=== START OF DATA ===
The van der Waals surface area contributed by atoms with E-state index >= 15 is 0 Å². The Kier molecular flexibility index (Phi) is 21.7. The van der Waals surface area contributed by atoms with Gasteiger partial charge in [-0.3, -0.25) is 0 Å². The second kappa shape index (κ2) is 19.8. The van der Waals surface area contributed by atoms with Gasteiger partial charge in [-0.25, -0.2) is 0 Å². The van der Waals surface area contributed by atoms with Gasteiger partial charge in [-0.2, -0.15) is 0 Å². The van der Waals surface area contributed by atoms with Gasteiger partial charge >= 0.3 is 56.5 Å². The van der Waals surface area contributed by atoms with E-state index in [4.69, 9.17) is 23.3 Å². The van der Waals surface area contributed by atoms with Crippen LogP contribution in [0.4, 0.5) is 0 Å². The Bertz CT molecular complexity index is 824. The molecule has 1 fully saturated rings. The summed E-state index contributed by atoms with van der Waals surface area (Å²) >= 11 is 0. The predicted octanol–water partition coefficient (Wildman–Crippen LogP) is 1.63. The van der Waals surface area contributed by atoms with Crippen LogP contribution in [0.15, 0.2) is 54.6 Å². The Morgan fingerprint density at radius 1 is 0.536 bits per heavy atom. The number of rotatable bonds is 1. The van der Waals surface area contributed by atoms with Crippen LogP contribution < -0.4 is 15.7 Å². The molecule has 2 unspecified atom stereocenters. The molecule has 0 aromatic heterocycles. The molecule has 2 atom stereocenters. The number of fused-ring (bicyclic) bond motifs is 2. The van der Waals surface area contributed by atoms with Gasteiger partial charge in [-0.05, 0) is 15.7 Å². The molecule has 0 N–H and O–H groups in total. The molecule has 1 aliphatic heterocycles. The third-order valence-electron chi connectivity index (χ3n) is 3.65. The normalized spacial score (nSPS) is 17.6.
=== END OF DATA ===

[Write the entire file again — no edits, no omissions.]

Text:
The van der Waals surface area contributed by atoms with E-state index >= 15 is 0 Å². The Kier molecular flexibility index (Phi) is 21.7. The van der Waals surface area contributed by atoms with Gasteiger partial charge in [-0.3, -0.25) is 0 Å². The second kappa shape index (κ2) is 19.8. The van der Waals surface area contributed by atoms with Gasteiger partial charge in [-0.25, -0.2) is 0 Å². The van der Waals surface area contributed by atoms with Gasteiger partial charge in [-0.2, -0.15) is 0 Å². The van der Waals surface area contributed by atoms with Gasteiger partial charge >= 0.3 is 56.5 Å². The van der Waals surface area contributed by atoms with E-state index in [4.69, 9.17) is 23.3 Å². The van der Waals surface area contributed by atoms with Crippen LogP contribution in [0.4, 0.5) is 0 Å². The Bertz CT molecular complexity index is 824. The molecule has 1 fully saturated rings. The summed E-state index contributed by atoms with van der Waals surface area (Å²) >= 11 is 0. The predicted octanol–water partition coefficient (Wildman–Crippen LogP) is 1.63. The van der Waals surface area contributed by atoms with Crippen LogP contribution in [0.15, 0.2) is 54.6 Å². The Morgan fingerprint density at radius 1 is 0.536 bits per heavy atom. The number of rotatable bonds is 1. The van der Waals surface area contributed by atoms with Crippen LogP contribution < -0.4 is 15.7 Å². The molecule has 2 unspecified atom stereocenters. The molecule has 0 aromatic heterocycles. The molecule has 2 atom stereocenters. The number of fused-ring (bicyclic) bond motifs is 2. The van der Waals surface area contributed by atoms with Gasteiger partial charge in [-0.05, 0) is 15.7 Å². The molecule has 0 N–H and O–H groups in total. The molecule has 1 aliphatic heterocycles. The third-order valence-electron chi connectivity index (χ3n) is 3.65. The normalized spacial score (nSPS) is 17.6.